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HOME  > Past issues  > 2014 May 7 - 13  > Poor gov’t support drives young people away from entering university
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2014 May 7 - 13 [WELFARE]

Poor gov’t support drives young people away from entering university

May 11, 2014
Japan has no grant-type scholarship program and, what is even worse, university students have to pay high tuition fees which rank near the top in the world. This situation is unique among the 34 OECD countries.

In Japan, an average freshman in a private university pays 1.31 million yen as admission and tuition fees, and a national university student 810,000 yen. In contrast, students in a state university in the United States and in a French national university pay 610,000 yen and 24,000 yen respectively in their first year, and students in Finland can receive free university education.

A survey by the Tokyo Federation of Private University Faculty and Staff Unions shows that 90% of respondents said the cost of enrolling in a private university is “burdensome”. Financial support to private university students from their parents are declining. Their living expenses, which is calculated by subtracting the student’s rent from allowance received from home, stands at 937 yen per day in 2013, which is only 40% of the amount of 2,460 yen in 1990, according to the same survey.

At the University of Tokyo, which is a national university, 80% of its students have part-time jobs. Of them, 31.7% are doing so in order to cover living expenses and more than half think that they are so busy working part-time that they cannot do their schoolwork, a survey by the university reveals.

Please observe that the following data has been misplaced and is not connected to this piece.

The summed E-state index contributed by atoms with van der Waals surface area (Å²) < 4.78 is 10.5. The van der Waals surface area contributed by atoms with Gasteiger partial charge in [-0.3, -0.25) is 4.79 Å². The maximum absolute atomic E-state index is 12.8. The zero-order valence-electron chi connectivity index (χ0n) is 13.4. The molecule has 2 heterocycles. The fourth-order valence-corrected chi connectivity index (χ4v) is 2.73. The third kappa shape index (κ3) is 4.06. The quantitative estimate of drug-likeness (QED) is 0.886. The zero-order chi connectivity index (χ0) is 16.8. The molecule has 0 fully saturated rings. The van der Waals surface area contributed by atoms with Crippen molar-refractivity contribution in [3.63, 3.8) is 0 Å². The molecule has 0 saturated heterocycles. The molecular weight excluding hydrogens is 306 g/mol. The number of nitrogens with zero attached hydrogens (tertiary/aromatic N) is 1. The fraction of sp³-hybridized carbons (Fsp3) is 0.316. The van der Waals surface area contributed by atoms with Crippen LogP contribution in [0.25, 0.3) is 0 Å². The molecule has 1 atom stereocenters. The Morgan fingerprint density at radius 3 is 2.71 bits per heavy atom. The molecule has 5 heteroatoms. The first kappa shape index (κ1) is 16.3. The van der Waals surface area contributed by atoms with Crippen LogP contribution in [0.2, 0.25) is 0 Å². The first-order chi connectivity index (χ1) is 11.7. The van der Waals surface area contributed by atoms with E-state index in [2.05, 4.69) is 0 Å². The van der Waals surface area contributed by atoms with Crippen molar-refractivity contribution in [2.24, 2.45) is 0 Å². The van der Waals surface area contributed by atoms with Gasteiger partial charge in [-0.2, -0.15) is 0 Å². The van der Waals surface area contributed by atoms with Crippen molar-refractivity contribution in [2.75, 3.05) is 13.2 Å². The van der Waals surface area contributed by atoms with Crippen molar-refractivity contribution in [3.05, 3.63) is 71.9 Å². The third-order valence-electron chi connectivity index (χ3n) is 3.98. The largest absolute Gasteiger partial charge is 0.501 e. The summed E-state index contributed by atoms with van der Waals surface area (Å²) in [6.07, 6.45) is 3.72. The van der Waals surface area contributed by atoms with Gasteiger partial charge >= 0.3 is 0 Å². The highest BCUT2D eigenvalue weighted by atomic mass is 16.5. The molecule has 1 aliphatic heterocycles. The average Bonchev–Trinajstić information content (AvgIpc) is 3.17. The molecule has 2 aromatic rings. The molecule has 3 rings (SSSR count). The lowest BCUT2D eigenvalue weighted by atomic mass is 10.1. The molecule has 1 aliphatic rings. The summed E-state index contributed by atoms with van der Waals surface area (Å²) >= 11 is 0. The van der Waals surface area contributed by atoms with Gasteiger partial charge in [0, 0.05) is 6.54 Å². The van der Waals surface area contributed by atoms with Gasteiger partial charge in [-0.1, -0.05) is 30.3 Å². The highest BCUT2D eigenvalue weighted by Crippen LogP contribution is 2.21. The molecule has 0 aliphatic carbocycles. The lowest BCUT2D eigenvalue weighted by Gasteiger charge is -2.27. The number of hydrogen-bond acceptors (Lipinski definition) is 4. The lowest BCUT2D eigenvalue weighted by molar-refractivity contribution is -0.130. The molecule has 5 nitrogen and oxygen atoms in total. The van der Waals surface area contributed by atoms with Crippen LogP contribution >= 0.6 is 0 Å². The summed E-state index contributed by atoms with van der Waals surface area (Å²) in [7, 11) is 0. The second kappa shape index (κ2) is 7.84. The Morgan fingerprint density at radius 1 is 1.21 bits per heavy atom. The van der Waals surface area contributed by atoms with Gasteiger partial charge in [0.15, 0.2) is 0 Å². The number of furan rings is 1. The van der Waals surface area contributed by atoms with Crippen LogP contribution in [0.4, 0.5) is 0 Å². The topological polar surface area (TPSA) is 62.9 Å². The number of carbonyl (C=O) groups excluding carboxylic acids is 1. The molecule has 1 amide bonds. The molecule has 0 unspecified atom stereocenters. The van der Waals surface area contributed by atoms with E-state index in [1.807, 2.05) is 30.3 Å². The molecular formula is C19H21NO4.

In a survey on part-time workers conducted by the National Federation of Consumers’ Cooperatives Workers’ Unions, one of the parents said, “Our application for a bank loan was turned down because of our low level of income, and we had to make our child give up on college and go to work.”

Chiba University Professor Emeritus Miwa Sadanobu, who heads a citizens group seeking free education and promotion of a scholarship program, commented as follows:

Many countries are paying a larger amount on educational spending. The Danish government, for example, provides 53,000 yen to university students living with their parents and 107,000 yen to those living by themselves, regardless of their income level. Educational costs are shared among the society there.

In contrast, the Japanese government has increased tuition fees at national universities in order to reduce its educational expenditures since the 1970s. As a result, Japan’s tuitions became the highest in the world.

Japan’s government expenditure on education is only 3.6% of GDP. If the ratio is raised to the international average of 5.4%, both free university education and a grant-type scholarship program can be implemented.
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